As revealed in a special report by The Royal Gazette, MM&I and its Florida-based partner firm Banyan Gaming had been trying to secure the deal since 2013, even signing an memorandum of understanding with the One Bermuda Alliance government, which was later terminated.
MM&I is represented by lawyer Mark Pettingill, who pushed for the MOU when he was Attorney-General in the OBA Cabinet, as did the late Shawn Crockwell, then the tourism minister. Banyan representatives appeared as “experts” at a Progressive Labour Party forum in May promoting their “cashless gaming” product.
Mr Dunch has repeatedly resisted the minister’s attempts to sack him, insisting there was no statutory basis to remove him.
But in his resignation letter, he wrote: “It is my sincere hope that in making this decision to resign, you and the Government might now consider it unnecessary to move forward with the proposed amendments and, in the best interests of Bermuda, choose instead to withdraw the Amendment Act which ... is ill-advised and could do irreversible harm to the reputation of our country.”
Mr Simmons said on Tuesday the legislative change would bring Bermuda “in alignment with other jurisdictions in terms of allowing ... the minister to remove members of the commission who do not follow legal directions of the Government”.
He said it mirrored gaming legislation in Singapore but did not name any other gaming jurisdiction with similar provisions, even after questions from The Royal Gazette.
Mr Dunch, who was appointed by Mr Crockwell, said yesterday: “It’s true that similar provisions exist in Singapore but Singapore is governed by a very different governance system to the Western world.
“I know from my discussions with the late Shawn Crockwell that when the original Act was introduced, there was a deliberate decision not to include those types of provisions, as he wanted to establish a commission that was clearly free of political influence and interference.”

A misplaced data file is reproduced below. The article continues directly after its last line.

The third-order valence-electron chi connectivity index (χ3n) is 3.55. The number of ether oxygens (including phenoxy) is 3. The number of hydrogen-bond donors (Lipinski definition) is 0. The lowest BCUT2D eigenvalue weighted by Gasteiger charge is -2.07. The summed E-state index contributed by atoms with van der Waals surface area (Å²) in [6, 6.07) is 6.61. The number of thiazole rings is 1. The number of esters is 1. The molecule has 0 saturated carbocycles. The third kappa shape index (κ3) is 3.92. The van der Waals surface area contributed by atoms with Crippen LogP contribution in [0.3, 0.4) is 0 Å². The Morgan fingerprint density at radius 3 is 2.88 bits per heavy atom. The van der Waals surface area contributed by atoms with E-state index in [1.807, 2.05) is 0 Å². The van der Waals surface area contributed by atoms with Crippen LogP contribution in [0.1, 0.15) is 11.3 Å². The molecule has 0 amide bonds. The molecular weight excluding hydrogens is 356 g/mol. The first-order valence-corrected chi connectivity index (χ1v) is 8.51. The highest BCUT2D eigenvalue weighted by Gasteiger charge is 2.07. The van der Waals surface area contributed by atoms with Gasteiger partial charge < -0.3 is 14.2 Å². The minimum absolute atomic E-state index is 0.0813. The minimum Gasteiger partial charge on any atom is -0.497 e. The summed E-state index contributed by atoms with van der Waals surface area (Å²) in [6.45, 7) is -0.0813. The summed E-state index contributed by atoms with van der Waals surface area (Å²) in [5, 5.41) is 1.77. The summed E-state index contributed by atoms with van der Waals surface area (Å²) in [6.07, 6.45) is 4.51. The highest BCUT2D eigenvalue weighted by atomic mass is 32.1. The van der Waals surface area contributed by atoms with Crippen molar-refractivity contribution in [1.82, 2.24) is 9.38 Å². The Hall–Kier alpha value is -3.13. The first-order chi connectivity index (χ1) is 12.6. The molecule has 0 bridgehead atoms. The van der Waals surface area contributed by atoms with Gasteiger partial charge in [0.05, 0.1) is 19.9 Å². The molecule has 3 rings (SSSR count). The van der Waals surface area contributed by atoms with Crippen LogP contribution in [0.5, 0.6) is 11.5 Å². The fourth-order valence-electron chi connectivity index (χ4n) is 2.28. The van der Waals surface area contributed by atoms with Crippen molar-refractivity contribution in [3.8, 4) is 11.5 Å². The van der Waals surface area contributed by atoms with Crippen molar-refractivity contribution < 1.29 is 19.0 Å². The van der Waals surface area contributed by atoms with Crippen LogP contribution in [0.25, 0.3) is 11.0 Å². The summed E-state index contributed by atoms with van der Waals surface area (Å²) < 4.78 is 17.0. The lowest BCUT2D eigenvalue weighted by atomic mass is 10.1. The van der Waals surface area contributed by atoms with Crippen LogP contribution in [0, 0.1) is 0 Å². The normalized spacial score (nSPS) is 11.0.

Most leading gaming jurisdictions in the United States — including California, Nevada, New Jersey and Pennsylvania — allow gaming commissioners to be removed only with cause, or after a vote in the relevant legislative chamber.
Legislation in Britain allows the Secretary of State to dismiss a commissioner if the secretary thinks the commissioner is unable, unfit or unwilling to perform their functions.
Mr Dunch said he never indicated to Mr Simmons that he would not resign; it was merely a question of timing. He wanted to remain chairman until:
• The Hamilton Princess provisional casino licence hearing was held
• Regulations were approved by MPs to ensure a proper regulatory framework was in place and banks were on board to “bank” the island’s casinos
• A replacement was found for the commission’s outgoing executive director, Richard Schuetz, who leaves the island next month
Only the first of those goals was achieved, Mr Dunch admitted, adding: “It’s obviously disappointing to me that I’m not going to have the opportunity to finish what I started, but that’s life.”
• Click on the links under Related Media for pdf copies of Mr Dunch’s resignation letter and the Casino Gaming Amendment